Batty is very conscious of her place as the oldest of the younger set and now that she's in fifth grade, she understands and internalizes the worries of the adults. Money is as tight as ever and rather than add to that concern, when Batty, who is quite musical and has developed a very pretty voice, wants voice lessons she decides to find a job to pay for them herself, creating Penderwick Willing to Work. But the work that comes her way is work she does not want; it's dog walking. When the novel opens, Hound has been gone for six months and Batty is certain that it is her fault he died. So dog walking makes her nervous for her charges' welfare and makes her desperately miss the wonderful Hound. This would be enough for any sensitive child but added to that is the fact that Jeffrey, the friend the girls made in the first book and Batty's dear friend in particular and musical mentor, is not coming around much because of complications in his Penderwick relationship. Then Batty overhears a terrible secret not meant for her ears that utterly devastates her and this once happy go lucky little girl is not so happy go lucky anymore.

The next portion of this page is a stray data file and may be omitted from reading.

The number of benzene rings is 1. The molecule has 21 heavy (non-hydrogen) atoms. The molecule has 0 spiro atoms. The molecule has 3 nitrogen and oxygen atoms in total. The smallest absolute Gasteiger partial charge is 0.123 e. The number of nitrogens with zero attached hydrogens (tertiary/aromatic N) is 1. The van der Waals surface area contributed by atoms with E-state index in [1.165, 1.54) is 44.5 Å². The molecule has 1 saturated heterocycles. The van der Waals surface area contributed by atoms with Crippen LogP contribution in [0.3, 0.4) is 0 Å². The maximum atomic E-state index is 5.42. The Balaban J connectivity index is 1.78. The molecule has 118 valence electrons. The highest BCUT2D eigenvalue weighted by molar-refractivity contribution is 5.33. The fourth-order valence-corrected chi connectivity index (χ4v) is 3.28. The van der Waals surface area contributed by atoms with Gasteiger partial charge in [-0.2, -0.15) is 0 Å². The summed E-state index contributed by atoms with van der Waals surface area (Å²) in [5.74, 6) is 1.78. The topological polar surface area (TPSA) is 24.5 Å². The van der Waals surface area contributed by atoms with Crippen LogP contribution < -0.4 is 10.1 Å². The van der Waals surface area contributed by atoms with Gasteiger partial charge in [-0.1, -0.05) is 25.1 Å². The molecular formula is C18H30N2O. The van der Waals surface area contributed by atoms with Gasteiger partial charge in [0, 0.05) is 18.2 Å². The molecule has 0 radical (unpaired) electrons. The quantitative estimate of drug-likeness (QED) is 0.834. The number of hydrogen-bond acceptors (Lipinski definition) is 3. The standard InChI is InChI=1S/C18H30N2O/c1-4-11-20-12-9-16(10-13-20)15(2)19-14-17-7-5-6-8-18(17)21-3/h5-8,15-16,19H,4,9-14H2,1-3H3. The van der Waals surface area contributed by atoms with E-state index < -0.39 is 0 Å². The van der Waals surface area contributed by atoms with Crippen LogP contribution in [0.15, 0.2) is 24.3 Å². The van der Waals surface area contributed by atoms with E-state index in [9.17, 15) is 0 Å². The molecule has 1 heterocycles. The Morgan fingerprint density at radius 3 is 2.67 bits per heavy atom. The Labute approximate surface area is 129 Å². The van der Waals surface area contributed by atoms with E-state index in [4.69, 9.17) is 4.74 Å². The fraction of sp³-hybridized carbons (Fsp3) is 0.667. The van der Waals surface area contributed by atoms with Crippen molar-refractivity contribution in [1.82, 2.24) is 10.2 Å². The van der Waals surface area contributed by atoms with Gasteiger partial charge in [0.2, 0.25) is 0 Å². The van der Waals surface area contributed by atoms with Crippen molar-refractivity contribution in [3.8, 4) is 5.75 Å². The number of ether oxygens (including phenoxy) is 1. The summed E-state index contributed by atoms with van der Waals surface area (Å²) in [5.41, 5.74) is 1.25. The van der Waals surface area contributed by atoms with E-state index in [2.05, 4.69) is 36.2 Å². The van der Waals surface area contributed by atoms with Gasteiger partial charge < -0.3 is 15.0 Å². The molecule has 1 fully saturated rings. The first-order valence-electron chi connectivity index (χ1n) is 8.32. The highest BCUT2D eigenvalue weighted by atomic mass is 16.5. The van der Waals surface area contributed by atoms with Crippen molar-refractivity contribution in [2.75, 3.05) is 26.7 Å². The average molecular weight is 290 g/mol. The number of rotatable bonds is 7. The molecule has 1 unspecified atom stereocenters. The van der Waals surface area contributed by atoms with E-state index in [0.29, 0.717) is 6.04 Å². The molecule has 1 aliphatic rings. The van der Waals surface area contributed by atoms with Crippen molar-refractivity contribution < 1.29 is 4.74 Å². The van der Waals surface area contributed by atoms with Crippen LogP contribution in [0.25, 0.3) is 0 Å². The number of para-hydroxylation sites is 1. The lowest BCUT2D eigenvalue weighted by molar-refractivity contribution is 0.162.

The Penderwick family is as delightful as ever. The problems that beset them are universal and yet grounded firmly in the here and now. The entire feel of the book is charming and Birdsall manages to capture the innocence and worries of childhood without minimizing them at all. The book is brimming with emotion and reading about Hound's death and how Batty handles it will make even the hardest hearted reader sob. Each of the characters, even those who are only one the page for a brief time, are well drawn and complete characters. As always, I wanted to just crawl into the pages and live with the Penderwicks myself.